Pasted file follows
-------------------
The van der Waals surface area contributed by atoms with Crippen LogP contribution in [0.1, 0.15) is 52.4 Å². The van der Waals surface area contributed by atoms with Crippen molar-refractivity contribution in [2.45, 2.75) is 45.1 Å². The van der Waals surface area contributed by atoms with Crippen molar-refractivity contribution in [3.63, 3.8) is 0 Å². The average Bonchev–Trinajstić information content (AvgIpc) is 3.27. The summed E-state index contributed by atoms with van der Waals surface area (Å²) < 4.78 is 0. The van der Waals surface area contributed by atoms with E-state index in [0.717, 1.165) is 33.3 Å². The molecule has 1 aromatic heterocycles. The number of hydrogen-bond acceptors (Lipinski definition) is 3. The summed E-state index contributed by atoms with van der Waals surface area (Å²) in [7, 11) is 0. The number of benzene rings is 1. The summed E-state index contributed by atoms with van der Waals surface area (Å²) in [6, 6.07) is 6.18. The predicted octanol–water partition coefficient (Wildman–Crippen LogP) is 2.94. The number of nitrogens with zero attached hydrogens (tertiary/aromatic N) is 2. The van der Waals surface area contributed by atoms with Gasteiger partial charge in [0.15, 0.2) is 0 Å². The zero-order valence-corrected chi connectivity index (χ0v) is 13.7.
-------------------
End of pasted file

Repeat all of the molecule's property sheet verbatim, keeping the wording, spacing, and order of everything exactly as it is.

The van der Waals surface area contributed by atoms with Crippen LogP contribution in [0.1, 0.15) is 52.4 Å². The van der Waals surface area contributed by atoms with Crippen molar-refractivity contribution in [2.45, 2.75) is 45.1 Å². The van der Waals surface area contributed by atoms with Crippen molar-refractivity contribution in [3.63, 3.8) is 0 Å². The average Bonchev–Trinajstić information content (AvgIpc) is 3.27. The summed E-state index contributed by atoms with van der Waals surface area (Å²) < 4.78 is 0. The van der Waals surface area contributed by atoms with E-state index in [0.717, 1.165) is 33.3 Å². The molecule has 1 aromatic heterocycles. The number of hydrogen-bond acceptors (Lipinski definition) is 3. The summed E-state index contributed by atoms with van der Waals surface area (Å²) in [7, 11) is 0. The number of benzene rings is 1. The summed E-state index contributed by atoms with van der Waals surface area (Å²) in [6, 6.07) is 6.18. The predicted octanol–water partition coefficient (Wildman–Crippen LogP) is 2.94. The number of nitrogens with zero attached hydrogens (tertiary/aromatic N) is 2. The van der Waals surface area contributed by atoms with Gasteiger partial charge in [0.15, 0.2) is 0 Å². The zero-order valence-corrected chi connectivity index (χ0v) is 13.7.